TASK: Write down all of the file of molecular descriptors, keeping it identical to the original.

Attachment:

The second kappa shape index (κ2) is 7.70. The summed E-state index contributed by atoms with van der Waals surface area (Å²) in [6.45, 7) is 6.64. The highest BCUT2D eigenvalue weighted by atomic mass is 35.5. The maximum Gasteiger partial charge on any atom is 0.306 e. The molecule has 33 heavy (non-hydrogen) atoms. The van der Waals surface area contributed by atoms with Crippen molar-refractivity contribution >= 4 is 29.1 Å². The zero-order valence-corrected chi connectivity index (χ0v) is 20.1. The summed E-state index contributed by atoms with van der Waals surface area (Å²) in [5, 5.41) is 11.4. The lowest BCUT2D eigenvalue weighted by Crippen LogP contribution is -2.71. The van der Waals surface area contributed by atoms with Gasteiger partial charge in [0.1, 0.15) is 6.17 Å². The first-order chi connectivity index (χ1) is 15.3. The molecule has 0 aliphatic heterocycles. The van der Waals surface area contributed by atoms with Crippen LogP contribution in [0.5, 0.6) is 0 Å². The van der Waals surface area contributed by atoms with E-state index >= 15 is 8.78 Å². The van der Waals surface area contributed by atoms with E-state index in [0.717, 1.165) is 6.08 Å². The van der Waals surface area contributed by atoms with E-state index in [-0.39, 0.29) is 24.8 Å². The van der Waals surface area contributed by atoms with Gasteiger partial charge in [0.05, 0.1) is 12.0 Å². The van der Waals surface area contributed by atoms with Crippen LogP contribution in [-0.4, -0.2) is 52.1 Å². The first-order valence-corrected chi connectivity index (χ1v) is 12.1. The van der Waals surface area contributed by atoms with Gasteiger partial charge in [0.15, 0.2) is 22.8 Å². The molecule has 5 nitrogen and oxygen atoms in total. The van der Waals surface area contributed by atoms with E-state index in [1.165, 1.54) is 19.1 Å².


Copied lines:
The second kappa shape index (κ2) is 7.70. The summed E-state index contributed by atoms with van der Waals surface area (Å²) in [6.45, 7) is 6.64. The highest BCUT2D eigenvalue weighted by atomic mass is 35.5. The maximum Gasteiger partial charge on any atom is 0.306 e. The molecule has 33 heavy (non-hydrogen) atoms. The van der Waals surface area contributed by atoms with Crippen molar-refractivity contribution >= 4 is 29.1 Å². The zero-order valence-corrected chi connectivity index (χ0v) is 20.1. The summed E-state index contributed by atoms with van der Waals surface area (Å²) in [5, 5.41) is 11.4. The lowest BCUT2D eigenvalue weighted by Crippen LogP contribution is -2.71. The van der Waals surface area contributed by atoms with Gasteiger partial charge in [0.1, 0.15) is 6.17 Å². The first-order chi connectivity index (χ1) is 15.3. The molecule has 0 aliphatic heterocycles. The van der Waals surface area contributed by atoms with Crippen LogP contribution in [0.5, 0.6) is 0 Å². The van der Waals surface area contributed by atoms with E-state index >= 15 is 8.78 Å². The van der Waals surface area contributed by atoms with E-state index in [0.717, 1.165) is 6.08 Å². The van der Waals surface area contributed by atoms with E-state index in [-0.39, 0.29) is 24.8 Å². The van der Waals surface area contributed by atoms with Gasteiger partial charge in [0.05, 0.1) is 12.0 Å². The van der Waals surface area contributed by atoms with Crippen LogP contribution in [-0.4, -0.2) is 52.1 Å². The first-order valence-corrected chi connectivity index (χ1v) is 12.1. The van der Waals surface area contributed by atoms with Gasteiger partial charge in [0.15, 0.2) is 22.8 Å². The molecule has 5 nitrogen and oxygen atoms in total. The van der Waals surface area contributed by atoms with E-state index in [1.165, 1.54) is 19.1 Å².